Dispelling Myths About Childhood Mental Health

5 min read

November is Early Childhood Mental Health Awareness Month. More than 1 in 10 children have a mental health diagnosis, and 1 in 6 have a developmental delay. Research consistently shows that children with mental health conditions who come from well-resourced, involved families tend to do better, in large part because these kids have access to more support and medical care. An early diagnosis and age-appropriate treatment and support are among the best gifts you can give a struggling child. Yet many children don’t get the help they need. Their parents may not seek a diagnosis, or if they receive a diagnosis, they may delay or avoid treatment.

Early intervention works. The brain is a plastic organ that is constantly changing. The right treatment can support the brain in cultivating more coping skills and developing in the healthiest possible manner. Yet myths about child mental health persist and continue to deny children access to the life-changing care they need.

This November, let’s dispense with these myths once and for all.

A diagnosis is stigmatizing.

Imagine spending years of your life unable to do something that comes easily to others. You keep trying and keep failing—and the people around you keep getting mad at you. Then, finally, someone tells you that your brain works differently, and that makes it harder for you to do this apparently simple thing. But there’s a solution—a medication or an alternative way of doing this challenging thing.

Would you feel stigmatized? Or would you feel happy?

This is the experience of children diagnosed with mental health conditions. They already know they’re struggling. And they’re often dealing with constant disappointment and anger from adults who think their struggles are self-chosen.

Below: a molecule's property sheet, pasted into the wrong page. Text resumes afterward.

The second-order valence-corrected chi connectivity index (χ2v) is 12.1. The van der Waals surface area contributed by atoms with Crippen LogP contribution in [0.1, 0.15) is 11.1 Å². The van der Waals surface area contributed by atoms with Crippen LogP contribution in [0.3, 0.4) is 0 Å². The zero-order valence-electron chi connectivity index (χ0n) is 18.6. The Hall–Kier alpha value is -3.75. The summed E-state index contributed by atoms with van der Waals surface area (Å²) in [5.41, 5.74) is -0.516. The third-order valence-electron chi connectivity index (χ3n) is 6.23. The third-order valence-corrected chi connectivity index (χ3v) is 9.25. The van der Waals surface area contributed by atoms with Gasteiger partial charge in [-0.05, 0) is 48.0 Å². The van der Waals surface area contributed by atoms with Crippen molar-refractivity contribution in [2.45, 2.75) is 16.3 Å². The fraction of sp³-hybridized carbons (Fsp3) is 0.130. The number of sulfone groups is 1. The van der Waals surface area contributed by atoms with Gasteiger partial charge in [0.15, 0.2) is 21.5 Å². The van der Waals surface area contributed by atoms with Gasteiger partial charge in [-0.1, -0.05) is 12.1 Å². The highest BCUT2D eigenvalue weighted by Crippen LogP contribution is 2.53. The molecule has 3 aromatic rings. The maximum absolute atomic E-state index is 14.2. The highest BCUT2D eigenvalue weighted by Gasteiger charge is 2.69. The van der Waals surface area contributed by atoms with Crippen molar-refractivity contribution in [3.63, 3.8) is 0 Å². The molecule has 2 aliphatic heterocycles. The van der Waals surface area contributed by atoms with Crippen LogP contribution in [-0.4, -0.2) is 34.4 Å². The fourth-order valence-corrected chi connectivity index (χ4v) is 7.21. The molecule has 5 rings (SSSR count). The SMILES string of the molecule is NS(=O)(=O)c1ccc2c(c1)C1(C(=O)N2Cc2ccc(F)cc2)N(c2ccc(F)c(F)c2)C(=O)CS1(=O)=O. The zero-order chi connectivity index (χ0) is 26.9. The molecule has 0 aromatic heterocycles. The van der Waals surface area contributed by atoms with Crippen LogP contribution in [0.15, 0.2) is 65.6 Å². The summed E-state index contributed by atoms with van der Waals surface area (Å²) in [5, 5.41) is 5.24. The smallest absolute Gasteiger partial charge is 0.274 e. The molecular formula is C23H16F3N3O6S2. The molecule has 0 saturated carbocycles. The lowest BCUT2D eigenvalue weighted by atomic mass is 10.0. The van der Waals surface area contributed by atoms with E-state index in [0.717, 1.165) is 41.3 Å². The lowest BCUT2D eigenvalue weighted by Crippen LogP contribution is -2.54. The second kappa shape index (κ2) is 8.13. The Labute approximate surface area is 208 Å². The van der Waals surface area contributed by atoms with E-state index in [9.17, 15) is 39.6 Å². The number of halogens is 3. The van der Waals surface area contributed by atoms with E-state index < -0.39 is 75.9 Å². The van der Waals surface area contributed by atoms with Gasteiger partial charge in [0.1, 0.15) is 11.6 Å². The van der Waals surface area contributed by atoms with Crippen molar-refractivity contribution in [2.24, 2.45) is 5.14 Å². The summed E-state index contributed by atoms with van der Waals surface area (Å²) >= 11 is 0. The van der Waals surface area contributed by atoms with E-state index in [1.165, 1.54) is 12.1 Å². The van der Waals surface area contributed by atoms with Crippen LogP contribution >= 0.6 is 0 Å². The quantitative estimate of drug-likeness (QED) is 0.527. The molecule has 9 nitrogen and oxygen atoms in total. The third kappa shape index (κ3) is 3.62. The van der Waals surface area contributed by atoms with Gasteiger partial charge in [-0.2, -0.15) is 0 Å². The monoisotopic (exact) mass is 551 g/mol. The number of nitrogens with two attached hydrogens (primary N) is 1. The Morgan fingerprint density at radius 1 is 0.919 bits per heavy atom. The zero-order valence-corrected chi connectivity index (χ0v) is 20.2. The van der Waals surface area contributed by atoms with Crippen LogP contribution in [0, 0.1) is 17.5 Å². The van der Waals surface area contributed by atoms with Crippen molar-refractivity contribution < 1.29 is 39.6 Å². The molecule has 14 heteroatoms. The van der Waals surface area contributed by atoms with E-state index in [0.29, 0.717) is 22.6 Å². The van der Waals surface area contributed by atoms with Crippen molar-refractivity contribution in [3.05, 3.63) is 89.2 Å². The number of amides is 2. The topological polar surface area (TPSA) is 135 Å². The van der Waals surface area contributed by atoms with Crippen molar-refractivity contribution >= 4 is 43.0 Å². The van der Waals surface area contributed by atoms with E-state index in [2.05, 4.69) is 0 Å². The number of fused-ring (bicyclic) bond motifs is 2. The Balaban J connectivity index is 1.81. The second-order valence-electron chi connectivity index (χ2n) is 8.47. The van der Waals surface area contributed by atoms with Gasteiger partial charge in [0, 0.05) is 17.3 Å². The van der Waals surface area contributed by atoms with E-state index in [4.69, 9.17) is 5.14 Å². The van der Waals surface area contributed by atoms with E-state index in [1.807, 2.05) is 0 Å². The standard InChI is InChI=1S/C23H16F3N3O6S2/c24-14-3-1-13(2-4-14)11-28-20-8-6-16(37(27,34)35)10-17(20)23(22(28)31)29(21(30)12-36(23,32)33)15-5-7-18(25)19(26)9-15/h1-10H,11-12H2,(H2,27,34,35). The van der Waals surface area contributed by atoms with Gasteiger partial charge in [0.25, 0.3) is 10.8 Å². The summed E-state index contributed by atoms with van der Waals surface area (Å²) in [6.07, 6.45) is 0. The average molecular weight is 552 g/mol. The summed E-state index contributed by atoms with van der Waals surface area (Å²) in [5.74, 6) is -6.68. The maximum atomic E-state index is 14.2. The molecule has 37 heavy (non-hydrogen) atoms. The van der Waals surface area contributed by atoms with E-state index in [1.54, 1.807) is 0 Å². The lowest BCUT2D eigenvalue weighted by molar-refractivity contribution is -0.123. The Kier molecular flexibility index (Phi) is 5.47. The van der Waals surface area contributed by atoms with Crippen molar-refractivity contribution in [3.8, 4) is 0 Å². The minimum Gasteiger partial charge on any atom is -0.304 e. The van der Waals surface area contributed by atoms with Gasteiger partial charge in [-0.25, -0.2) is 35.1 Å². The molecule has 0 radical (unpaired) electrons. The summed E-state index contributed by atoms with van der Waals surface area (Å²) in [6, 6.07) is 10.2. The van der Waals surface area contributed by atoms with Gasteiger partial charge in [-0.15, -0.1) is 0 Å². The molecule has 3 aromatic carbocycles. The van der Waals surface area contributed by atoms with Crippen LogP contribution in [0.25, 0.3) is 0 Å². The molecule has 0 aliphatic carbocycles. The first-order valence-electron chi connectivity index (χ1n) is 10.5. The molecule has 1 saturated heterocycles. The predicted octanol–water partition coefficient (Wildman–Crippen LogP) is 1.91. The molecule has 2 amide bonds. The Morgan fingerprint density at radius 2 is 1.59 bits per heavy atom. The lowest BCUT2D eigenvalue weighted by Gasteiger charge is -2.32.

A diagnosis can be empowering. It helps a child learn how to better understand their brain and their behavior. And, often, it offers a path out of chronic frustration for both parent and child. Moreover, a diagnosis can mean your child gets access to resources at home and school and may reduce bullying, negative input from teachers, and other common challenges.

Medication is harmful.

No medication is perfect or without risk. This is why prescription medications require a provider’s oversight. But research consistently shows that medication for children with mental health conditions is not overprescribed but under-prescribed. For example, medication remains the single most effective treatment for childhood ADHD, but many children never get access to it.

This means these kids spend years functioning at less than optimal capacity—feeling frustrated, demoralized, and sometimes hopeless. No wonder there’s such a strong correlation between untreated mental illness and other negative outcomes, like dropping out of high school or going to jail.